Researchers working in the area have discovered what they are terming a “lost city,” according to the head of the excavation team, Cumhuriyet University Archaeology Department Associate Professor Atilla Engin.
“According to a papyrus document from the Iron Age, a lost city which we have found in the region is where the Prophet Abraham lived. It will make great contributions to the region and the country’s tourism. We have also found 134 silver coins in the treasure of Alexander the Great,” Engin said.
Speaking to members of the press, Engin said the area where they found the evidence and artifacts, the Oylum tumulus, was one of the most important and largest in the region, as it shed light on the history of the region.
“In terms of its size, the Oylum tumulus is one of the largest in Turkey, but more importantly, we are here because it was a significant kingdom in the Bronze Age. Cuneiform documents and seal stamps of Hittite kings obtained during three excavation seasons prove to us that this area was the center of a kingdom. We think that this place is the ancient city of Ullis. Documents from 3,000 B.C. show that this city was very important. But of course we need more documents and findings to prove it. We are still working on it,” he said.
Ullis thought to have been in Mediterranean
Engin said Ullis was thought to have been located in the eastern Mediterranean, but their new discoveries show that the Oylum tumulus was the city of the ancient city.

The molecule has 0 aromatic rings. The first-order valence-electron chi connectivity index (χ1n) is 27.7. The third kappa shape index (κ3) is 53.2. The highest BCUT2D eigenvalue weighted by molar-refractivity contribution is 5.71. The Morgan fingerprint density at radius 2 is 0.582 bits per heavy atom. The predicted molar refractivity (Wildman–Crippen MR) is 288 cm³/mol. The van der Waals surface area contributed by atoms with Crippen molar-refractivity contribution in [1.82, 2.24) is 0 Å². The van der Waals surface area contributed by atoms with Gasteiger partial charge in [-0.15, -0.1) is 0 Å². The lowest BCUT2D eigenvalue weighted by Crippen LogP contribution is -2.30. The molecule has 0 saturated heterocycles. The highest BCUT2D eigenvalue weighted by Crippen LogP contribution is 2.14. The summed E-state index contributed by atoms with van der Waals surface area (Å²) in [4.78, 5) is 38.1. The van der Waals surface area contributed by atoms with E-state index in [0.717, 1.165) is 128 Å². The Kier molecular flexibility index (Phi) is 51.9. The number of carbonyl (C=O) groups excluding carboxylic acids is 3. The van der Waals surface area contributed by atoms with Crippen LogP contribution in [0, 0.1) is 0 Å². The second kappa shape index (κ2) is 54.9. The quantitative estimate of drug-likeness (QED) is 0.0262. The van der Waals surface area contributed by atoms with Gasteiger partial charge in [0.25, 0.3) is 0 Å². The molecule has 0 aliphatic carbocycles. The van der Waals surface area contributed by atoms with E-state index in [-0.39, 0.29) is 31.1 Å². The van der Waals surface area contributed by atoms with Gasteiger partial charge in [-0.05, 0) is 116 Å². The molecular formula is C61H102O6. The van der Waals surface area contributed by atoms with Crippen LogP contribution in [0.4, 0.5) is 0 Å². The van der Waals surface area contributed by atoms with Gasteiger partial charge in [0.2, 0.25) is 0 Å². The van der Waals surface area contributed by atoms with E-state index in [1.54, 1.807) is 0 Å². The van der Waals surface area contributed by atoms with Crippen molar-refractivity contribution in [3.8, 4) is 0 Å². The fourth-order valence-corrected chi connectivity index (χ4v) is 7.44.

“The name of Ullis is mentioned in ancient Akat documents. It matches with the name mentioned in Hittite documents. In the papyrus documents, this city is said to be the city where the Prophet Abraham had lived. In the Ullis plain, there is a center, which is related to a name, Abraam, but this center was sought in the eastern Mediterranean. We have reached important information about it, too,” the academic said.
Engin said the city was the place where the Prophet Abraham had lived, according to a papyrus document from the Iron Age.
“It will draw attention as a sensational finding and make great contributions to the region’s and the country’s tourism,” he said, noting that they had also reached the world’s oldest glass atelier in the excavations.
Engin said the Kilis Museum had been established with pieces unearthed so far in the excavations, hinting that some of the new findings would also find their way into the museum. “Artifacts from the Bronze Age draw particular attention at the museum.”